Someone asked me how to talk to kids about difficult topics. This is daunting but worth the effort. It grows informed kids willing to discuss anything from history to science to politics. I used a lot of online resources to get mine there.
One great thing about growing up in the information age, though, is that you don’t have to go it alone. There are many sources of information out there. You can use these! There are also terrible sources. Let’s hope your kids aren’t using these.
So, beyond talking to your kids about difficult subjects, I would suggest teaching them where to get information. When my kids were small, I showed them where to find answers, how to evaluate a source, and how to check facts. (I also filtered out the smut. That’s a topic for another day.)
But if you want to send them to a source they can trust, so you can get some work done, here are three of my favorite online learning tools for kids.
$10.95 a month
Funny, entertaining, and educational, Brainpop may be my favorite online educational tool. If you are freaking out over the sex talk, start here. Kids watch short animation on science, social studies, math, technology, English, health, arts, and music and can test their knowledge at the end with a multiple choice quiz. More than once, I turned homework time into a two-hour learning festival where my kids were having a blast. In fact, it can be as difficult to get a kid away from Brainpop as it is to get them away from cat videos on YouTube but when you do get them away, they will full of knowledge. I have lost a few hours to Brainpop myself.
$9.95 a month
Your middle schooler turns to you, expecting you to help her with her math homework. But it’s been 20 years since you thought about the Pythagorean Theorem. Turn to Cosmeo’s Math Solver’s for a quick reminder on how to solve that problem. Or let you kid watch a teacher explain over and over again if necessary a troubling topic. Trouble with the times tables? Get him playing a video games that requires he master them to move to the next level. Fourth grader writing a paper on Madagascar? Wouldn’t it be nice to dial up every documentary the Discovery Channel has ever made on the subject? Need photos, data, or video she can use in her school project? Done. Done. And done. Check out the 30-day free trial.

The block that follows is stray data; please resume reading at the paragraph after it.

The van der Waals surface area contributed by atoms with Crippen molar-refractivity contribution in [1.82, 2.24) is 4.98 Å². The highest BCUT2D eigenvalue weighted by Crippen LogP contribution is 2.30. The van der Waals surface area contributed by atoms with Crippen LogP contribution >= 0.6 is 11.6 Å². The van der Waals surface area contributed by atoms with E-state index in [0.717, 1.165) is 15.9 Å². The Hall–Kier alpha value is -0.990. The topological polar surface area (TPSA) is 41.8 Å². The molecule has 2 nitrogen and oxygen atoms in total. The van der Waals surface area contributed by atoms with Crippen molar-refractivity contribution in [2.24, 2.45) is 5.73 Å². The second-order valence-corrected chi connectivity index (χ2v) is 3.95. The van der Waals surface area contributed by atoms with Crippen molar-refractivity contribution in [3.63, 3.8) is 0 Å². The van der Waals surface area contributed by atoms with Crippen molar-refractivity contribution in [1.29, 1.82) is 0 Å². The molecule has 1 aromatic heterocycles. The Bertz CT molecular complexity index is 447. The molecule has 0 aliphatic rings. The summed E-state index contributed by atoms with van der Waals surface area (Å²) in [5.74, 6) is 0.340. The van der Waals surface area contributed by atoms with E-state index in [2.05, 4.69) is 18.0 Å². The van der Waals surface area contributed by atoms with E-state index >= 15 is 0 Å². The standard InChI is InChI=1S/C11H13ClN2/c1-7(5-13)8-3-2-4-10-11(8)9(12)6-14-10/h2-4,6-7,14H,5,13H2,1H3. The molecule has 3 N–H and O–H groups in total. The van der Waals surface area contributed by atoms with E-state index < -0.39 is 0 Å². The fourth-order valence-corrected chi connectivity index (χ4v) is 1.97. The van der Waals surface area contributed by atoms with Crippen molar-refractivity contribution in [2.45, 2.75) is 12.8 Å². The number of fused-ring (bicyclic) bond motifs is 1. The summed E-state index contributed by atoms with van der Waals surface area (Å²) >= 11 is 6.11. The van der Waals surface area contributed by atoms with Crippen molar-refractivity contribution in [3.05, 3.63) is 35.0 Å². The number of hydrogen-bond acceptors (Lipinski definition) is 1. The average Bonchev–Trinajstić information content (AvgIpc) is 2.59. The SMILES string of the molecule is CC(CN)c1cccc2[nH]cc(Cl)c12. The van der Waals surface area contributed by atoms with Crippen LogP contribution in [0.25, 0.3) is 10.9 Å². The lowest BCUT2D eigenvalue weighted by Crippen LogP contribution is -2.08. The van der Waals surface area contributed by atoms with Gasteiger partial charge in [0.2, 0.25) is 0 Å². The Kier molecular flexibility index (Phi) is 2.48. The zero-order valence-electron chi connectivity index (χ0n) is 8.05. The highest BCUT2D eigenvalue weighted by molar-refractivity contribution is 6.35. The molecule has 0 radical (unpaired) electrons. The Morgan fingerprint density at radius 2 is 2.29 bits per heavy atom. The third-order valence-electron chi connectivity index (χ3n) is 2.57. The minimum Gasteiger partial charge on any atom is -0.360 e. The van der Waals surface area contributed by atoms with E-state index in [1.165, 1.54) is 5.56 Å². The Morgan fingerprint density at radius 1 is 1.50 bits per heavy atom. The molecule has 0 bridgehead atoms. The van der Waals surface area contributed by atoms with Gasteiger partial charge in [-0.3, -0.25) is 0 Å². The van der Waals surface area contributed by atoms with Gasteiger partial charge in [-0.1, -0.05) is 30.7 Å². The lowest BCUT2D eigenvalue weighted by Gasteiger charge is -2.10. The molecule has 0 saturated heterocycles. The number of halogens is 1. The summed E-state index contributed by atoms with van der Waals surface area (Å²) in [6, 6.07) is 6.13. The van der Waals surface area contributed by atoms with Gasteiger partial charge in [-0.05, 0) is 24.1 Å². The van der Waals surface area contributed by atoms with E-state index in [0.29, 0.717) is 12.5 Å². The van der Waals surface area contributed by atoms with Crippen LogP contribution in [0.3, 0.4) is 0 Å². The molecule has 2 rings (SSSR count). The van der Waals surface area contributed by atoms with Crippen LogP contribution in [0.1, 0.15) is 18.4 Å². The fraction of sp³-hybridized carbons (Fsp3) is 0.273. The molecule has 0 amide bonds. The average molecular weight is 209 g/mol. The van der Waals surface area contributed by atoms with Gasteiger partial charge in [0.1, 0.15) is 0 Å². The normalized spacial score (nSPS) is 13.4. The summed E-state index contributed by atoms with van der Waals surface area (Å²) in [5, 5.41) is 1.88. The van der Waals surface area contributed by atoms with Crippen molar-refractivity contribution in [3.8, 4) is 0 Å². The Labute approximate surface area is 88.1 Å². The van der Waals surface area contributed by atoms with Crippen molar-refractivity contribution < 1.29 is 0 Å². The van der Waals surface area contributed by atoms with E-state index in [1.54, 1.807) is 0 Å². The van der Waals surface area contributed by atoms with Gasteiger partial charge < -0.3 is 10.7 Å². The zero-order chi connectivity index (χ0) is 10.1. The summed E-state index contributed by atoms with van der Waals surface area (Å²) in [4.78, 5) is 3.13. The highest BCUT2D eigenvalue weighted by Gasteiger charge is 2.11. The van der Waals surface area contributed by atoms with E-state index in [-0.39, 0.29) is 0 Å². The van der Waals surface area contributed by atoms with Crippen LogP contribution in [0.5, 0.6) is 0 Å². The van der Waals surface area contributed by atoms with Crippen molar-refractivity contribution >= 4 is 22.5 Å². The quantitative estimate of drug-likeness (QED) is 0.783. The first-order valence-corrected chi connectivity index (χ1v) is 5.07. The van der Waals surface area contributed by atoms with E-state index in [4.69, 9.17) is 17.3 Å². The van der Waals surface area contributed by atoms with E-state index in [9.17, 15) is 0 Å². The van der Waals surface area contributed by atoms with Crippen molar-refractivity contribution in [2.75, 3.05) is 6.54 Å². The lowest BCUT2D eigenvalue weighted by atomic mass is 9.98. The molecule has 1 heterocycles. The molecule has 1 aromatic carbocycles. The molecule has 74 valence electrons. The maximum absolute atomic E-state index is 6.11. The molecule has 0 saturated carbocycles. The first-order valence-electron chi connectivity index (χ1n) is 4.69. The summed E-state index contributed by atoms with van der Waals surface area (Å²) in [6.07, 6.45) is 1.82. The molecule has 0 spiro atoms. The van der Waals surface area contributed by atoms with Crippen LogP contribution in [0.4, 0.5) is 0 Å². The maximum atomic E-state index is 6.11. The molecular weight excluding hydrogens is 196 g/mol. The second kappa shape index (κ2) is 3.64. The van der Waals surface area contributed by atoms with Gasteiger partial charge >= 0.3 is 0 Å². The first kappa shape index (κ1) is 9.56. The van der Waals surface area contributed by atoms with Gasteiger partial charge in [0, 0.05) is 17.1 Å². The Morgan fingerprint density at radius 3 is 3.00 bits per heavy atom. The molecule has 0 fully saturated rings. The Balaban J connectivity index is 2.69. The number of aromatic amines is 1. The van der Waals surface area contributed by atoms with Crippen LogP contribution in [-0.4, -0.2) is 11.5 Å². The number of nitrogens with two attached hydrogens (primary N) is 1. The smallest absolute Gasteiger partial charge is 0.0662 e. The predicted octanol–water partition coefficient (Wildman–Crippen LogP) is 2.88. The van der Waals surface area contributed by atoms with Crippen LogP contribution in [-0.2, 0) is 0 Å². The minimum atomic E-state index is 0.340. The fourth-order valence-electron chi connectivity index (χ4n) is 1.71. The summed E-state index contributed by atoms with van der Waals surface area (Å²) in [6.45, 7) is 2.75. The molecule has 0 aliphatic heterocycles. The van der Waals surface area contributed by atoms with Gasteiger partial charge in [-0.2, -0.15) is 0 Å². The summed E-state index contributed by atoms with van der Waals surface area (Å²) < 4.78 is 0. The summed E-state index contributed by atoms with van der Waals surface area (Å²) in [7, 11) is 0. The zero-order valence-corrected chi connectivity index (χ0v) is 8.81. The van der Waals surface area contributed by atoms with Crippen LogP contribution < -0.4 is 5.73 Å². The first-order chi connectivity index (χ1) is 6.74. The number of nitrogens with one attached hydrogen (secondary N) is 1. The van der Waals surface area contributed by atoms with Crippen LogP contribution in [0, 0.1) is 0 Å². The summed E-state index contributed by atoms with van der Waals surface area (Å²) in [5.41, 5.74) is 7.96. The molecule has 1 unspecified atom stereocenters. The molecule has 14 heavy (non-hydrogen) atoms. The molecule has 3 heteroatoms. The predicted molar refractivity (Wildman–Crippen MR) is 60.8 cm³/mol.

Schmoop helps middle school, high school, and college students get papers their written. It gives them resources to help them evaluate books, and think about themes in literature, poetry, and history. The content is written by PH.D students and it can help your student study more efficiently by providing study questions, links to audio and video content and writing guides. Is your tween staring at a blank piece of paper with a book-report deadline looming? Schmoop will help her break it down into an outline, add notes in, and guide her toward a finished paper while inspiring her with relevant quotes along the way.
There are also great sources out there for helping you through the sex talk. I will cover those in another post. Don’t miss it! Sign up for alerts from GeekGirlFriends.com here.